The study of human cognition, its basic concepts, methods of inquiry, and major findings integrates important theories, major topics, and research methods in cognitive psychology including pattern recognition, perception and information processing, attention, short-and long-term memory processes and organization, and decision making.
PSYCH 308. Principles of Learning
This course will cover basic issues and research concerned with human learning. This includes both practical aspects of memory as well as theoretical concerns.
PSYCH 240. Theories in Psychology
This course discusses the development of the major schools of psychology, their philosophic and scientific antecedents and their basic theoretical concepts, methodological characteristics, empirical content, and general adequacy.
PSYCH 418. Counselling Psychology
This course is an introduction to theories and principles of counseling psychology. Theoretical approaches to the counseling process will be presented and applied to case studies. An integrated approach to basic counseling skills, utilizing theory, practice and case application for use in professional settings with special emphasis on providing a foundation for the development of competencies in human relations needed in effective helping relationships.
PSYCH 340. Psychopharmacology
This course provides an overview of basic psychopharmacology including an introduction to the interaction between neurophysiology and psychotropic medications, and how such interactions influence psychotherapy treatment, planning an intervention. An introduction is provided to psychotropic drugs, their neurochemical basis, their mode of action, and their clinical application.
PSYCH 320. Marriage, Family, and Human Intimacy
This course is aimed to discuss the institution of marriage, family, human intimacy and sexuality from the psychological overview. Assessment and evaluation for clinical-counseling approaches, models of marital adjustment and assessment of interpersonal relationships will be discussed.
PSYCH 322. Child Psychology
This course aims to provide an understanding of the basics about children from prenatal development through the preschool years. The Child Psychology course is designed to introduce students to different theorists that explain a number of ways we explain children’s psychological, cognitive, emotional, physical, and behavioral development.
PSYCH 440. Forensic Psychology
This course is aimed to introduce students to some representative areas of forensic psychology and to teach how forensic psychologists contribute to the legal system. The topics include: effects of drugs on behavior, criminal behavior, juvenile delinquency, psychopathology, and profiling serial kills, just to name a few.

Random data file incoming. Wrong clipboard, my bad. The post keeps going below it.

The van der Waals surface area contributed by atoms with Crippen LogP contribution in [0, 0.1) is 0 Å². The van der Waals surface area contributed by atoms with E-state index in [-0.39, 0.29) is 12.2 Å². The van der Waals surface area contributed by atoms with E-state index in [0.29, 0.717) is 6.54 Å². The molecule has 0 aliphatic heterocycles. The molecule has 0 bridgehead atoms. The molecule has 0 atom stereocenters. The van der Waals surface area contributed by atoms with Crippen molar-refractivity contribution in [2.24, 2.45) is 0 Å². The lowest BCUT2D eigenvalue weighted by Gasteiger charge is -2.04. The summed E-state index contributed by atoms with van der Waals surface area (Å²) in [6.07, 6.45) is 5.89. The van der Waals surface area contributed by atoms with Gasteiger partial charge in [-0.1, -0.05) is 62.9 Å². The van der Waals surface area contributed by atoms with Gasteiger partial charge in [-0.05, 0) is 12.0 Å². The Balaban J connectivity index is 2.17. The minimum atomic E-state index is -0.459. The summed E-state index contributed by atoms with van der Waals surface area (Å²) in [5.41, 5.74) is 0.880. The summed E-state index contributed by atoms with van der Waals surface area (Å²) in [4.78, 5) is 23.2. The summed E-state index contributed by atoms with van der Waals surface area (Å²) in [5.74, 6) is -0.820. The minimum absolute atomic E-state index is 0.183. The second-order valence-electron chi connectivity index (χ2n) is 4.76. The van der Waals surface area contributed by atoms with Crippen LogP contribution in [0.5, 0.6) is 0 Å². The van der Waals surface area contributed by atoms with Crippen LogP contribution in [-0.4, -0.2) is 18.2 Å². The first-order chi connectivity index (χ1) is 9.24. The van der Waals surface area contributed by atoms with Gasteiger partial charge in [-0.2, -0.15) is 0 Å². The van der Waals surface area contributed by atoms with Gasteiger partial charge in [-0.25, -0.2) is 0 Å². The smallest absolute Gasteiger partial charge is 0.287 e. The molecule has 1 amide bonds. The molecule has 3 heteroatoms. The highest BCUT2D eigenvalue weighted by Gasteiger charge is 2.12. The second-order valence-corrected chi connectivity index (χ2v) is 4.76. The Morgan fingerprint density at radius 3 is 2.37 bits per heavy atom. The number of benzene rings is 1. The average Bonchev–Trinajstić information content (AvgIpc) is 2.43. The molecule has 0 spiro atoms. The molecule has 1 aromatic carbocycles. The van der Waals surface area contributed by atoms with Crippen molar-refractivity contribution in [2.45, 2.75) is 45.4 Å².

PSYCH 304 - Emotions and Motivation
This course introduces you to the theoretical and empirical approaches to understanding human motivation and emotion. Topics covered include theories of motivation, drives and instincts, consciousness and volitional behavior, self-control and self-regulation, the function of emotions, relationships between emotion and cognition, and the regulation of emotions.
PSYCH 415 - Industrial Psychology
Introduces students to the content areas of industrial psychology and the application of psychological theory to organizational issues. Topics include employment law, job analysis, recruitment and selection, training, performance appraisal and discipline, employee motivation, and workplace safety. Using an applied approach, this course will help prepare students for their roles as employees and managers.
PSYCH 417 - Cognitive Neuroscience
Cognitive neuroscience blends the study of behavior (psychology) with the study of the brain (neuroscience). This course will introduce students to this field by examining the brain's role in behaviors such as perception, attention, memory, learning, planning, and other cognitive activities.
PSYCH 419 - Social Work
This course focuses on the historical development of social welfare, social work and various social services. The course focuses on the nature, causes, and extent of major social problems, and provides examples of how people are affected by such problems. Emphasis is placed on various roles of social workers, the generalist method, cultural competence, ecological and systems theory, the strengths perspective, and responses to the needs of the poor, families, and populations at risk such as the elderly, children, sexual minorities, and people of color.
PSYCH 421 - Theories of Health Behavior
This course includes general understandings about the importance of behavior in determining human health. Theories are outlined to explain the role of individual, interpersonal, organizational and community constructs in determining health behavior. The course concludes while integrating this collection of theories to show how professionals in health care and public health use a social ecological perspective to maximize their influence on those behaviors known to influence health.